Wild Virginia continues to lead an effort to reform the way that the Virginia Department of Environmental Quality (DEQ) and State Water Control Board apply our water quality standards and that, where necessary, those standards are improved to fully protect our waters. Under the Clean Water Act and state law, these standards are a vital foundation for all regulatory efforts to benefit our streams – to keep Virginia’s high-quality waters and clean up polluted streams.
With 55 allied groups, Wild Virginia presented a slate of initiatives to the Water Control Board in September, 2020 and we are vigorously pursuing the goals laid out in that submittal. The necessary improvements include:
To read more about these issues and the background for the Campaign, see our blog: Campaign to Protect Virginia’s Water Future . Also check out this guest column we had published in a statewide news outlet in May 2020.
We have submitted strong recommendations in regulatory comments to achieve parts of our platform during a current review of all of Virginia’s water quality standards. We have also been chosen to represent conservation interests through a Regulatory Advisory Panel formed to provide recommendations to the Board.
Wild Virginia continues to convene a group of representatives from various citizen groups to form strategies to carry out the Campaign throughout the years to come. You can help make this effort a success.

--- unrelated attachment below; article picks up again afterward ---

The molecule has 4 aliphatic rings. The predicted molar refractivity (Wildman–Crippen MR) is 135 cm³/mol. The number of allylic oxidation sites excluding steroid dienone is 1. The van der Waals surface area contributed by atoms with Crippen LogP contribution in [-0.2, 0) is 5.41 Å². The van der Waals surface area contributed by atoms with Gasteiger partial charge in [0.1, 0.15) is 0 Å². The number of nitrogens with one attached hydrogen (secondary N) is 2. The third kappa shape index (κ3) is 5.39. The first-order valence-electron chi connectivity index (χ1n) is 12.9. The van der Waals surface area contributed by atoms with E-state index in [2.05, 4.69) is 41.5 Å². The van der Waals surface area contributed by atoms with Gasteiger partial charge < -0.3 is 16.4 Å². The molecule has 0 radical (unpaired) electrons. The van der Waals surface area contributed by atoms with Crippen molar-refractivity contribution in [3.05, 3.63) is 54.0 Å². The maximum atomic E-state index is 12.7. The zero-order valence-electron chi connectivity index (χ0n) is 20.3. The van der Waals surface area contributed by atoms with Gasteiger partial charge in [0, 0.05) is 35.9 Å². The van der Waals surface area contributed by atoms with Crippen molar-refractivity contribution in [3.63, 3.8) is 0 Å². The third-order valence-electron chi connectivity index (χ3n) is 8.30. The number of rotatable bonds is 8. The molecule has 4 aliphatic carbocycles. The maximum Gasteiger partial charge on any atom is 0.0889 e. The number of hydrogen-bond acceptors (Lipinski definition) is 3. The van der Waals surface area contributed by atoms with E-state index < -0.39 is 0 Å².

– Sign the Petition to protect Virginia’s water quality.
– Join Wild Virginia or renew your membership here.
2022 Policy Recommendations:
Virginia’s regulatory citizen boards give the people of the Commonwealth a meaningful voice in protecting our natural resources. These volunteers devote time and effort to uphold Virginia’s environmental statutes and engage the public in decision-making. This system has many benefits but can be improved through greater transparency, independence, public engagement, and representation from environmental justice and fenceline communities. Yet, the boards’ inherent value as independent authorities over regulatory programs must be retained. Virginia policymakers must defend the boards’ independence and scope of authority, while they help improve public participation and give the boards better access to information. Download the full Virginia Conservation Network policy briefing: Our Common Agenda.